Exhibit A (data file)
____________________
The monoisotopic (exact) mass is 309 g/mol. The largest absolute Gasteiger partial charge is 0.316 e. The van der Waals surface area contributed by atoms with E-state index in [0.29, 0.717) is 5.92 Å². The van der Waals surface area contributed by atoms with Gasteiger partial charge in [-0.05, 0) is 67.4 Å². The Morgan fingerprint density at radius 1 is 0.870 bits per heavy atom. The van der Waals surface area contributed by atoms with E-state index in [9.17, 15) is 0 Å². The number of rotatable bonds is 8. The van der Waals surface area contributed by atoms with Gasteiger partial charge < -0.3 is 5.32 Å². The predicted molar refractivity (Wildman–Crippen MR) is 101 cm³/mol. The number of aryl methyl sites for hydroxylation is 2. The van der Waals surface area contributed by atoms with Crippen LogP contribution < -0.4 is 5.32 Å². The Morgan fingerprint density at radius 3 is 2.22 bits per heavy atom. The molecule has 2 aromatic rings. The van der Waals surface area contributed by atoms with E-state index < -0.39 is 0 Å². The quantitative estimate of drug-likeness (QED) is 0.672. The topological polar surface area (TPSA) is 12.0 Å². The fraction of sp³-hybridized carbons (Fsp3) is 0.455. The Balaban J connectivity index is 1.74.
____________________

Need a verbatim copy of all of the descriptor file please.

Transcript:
The monoisotopic (exact) mass is 309 g/mol. The largest absolute Gasteiger partial charge is 0.316 e. The van der Waals surface area contributed by atoms with E-state index in [0.29, 0.717) is 5.92 Å². The van der Waals surface area contributed by atoms with Gasteiger partial charge in [-0.05, 0) is 67.4 Å². The Morgan fingerprint density at radius 1 is 0.870 bits per heavy atom. The van der Waals surface area contributed by atoms with E-state index in [9.17, 15) is 0 Å². The number of rotatable bonds is 8. The van der Waals surface area contributed by atoms with Gasteiger partial charge < -0.3 is 5.32 Å². The predicted molar refractivity (Wildman–Crippen MR) is 101 cm³/mol. The number of aryl methyl sites for hydroxylation is 2. The van der Waals surface area contributed by atoms with Crippen LogP contribution < -0.4 is 5.32 Å². The Morgan fingerprint density at radius 3 is 2.22 bits per heavy atom. The molecule has 2 aromatic rings. The van der Waals surface area contributed by atoms with E-state index < -0.39 is 0 Å². The quantitative estimate of drug-likeness (QED) is 0.672. The topological polar surface area (TPSA) is 12.0 Å². The fraction of sp³-hybridized carbons (Fsp3) is 0.455. The Balaban J connectivity index is 1.74.